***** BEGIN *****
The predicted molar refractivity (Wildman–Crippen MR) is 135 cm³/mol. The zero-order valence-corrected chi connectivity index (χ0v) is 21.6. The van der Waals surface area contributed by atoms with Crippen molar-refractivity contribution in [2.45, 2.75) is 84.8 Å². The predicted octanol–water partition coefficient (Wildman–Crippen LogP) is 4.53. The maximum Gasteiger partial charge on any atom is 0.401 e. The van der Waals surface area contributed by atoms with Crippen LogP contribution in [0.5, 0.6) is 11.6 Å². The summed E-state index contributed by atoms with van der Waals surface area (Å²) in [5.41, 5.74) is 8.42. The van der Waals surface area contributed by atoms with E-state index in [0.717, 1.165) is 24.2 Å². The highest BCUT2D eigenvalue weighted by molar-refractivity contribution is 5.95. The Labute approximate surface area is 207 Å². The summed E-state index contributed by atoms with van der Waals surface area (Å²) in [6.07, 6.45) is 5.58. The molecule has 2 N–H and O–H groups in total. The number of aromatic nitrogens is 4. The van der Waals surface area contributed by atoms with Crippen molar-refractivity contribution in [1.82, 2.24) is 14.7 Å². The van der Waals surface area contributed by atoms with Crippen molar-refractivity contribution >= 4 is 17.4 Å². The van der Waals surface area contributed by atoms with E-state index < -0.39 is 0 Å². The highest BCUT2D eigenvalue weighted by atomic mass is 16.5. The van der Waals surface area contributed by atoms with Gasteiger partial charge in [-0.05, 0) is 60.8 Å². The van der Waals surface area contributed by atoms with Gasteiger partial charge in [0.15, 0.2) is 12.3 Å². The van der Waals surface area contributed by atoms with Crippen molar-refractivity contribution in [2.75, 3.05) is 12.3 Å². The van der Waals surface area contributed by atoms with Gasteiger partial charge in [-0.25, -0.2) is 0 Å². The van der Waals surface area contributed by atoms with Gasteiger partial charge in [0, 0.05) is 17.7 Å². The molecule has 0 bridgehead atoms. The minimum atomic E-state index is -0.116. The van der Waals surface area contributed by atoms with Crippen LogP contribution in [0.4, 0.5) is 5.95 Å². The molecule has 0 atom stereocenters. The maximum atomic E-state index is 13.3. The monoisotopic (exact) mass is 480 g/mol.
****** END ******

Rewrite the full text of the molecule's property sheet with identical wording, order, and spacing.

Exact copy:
The predicted molar refractivity (Wildman–Crippen MR) is 135 cm³/mol. The zero-order valence-corrected chi connectivity index (χ0v) is 21.6. The van der Waals surface area contributed by atoms with Crippen molar-refractivity contribution in [2.45, 2.75) is 84.8 Å². The predicted octanol–water partition coefficient (Wildman–Crippen LogP) is 4.53. The maximum Gasteiger partial charge on any atom is 0.401 e. The van der Waals surface area contributed by atoms with Crippen LogP contribution in [0.5, 0.6) is 11.6 Å². The summed E-state index contributed by atoms with van der Waals surface area (Å²) in [5.41, 5.74) is 8.42. The van der Waals surface area contributed by atoms with E-state index in [0.717, 1.165) is 24.2 Å². The highest BCUT2D eigenvalue weighted by molar-refractivity contribution is 5.95. The Labute approximate surface area is 207 Å². The summed E-state index contributed by atoms with van der Waals surface area (Å²) in [6.07, 6.45) is 5.58. The molecule has 2 N–H and O–H groups in total. The number of aromatic nitrogens is 4. The van der Waals surface area contributed by atoms with Crippen molar-refractivity contribution in [1.82, 2.24) is 14.7 Å². The van der Waals surface area contributed by atoms with Crippen molar-refractivity contribution >= 4 is 17.4 Å². The van der Waals surface area contributed by atoms with E-state index < -0.39 is 0 Å². The highest BCUT2D eigenvalue weighted by atomic mass is 16.5. The van der Waals surface area contributed by atoms with Gasteiger partial charge in [-0.05, 0) is 60.8 Å². The van der Waals surface area contributed by atoms with Gasteiger partial charge in [0.15, 0.2) is 12.3 Å². The van der Waals surface area contributed by atoms with Crippen molar-refractivity contribution in [2.75, 3.05) is 12.3 Å². The van der Waals surface area contributed by atoms with Gasteiger partial charge in [-0.25, -0.2) is 0 Å². The van der Waals surface area contributed by atoms with Gasteiger partial charge in [0, 0.05) is 17.7 Å². The molecule has 0 bridgehead atoms. The minimum atomic E-state index is -0.116. The van der Waals surface area contributed by atoms with Crippen LogP contribution in [0.4, 0.5) is 5.95 Å². The molecule has 0 atom stereocenters. The maximum atomic E-state index is 13.3. The monoisotopic (exact) mass is 480 g/mol.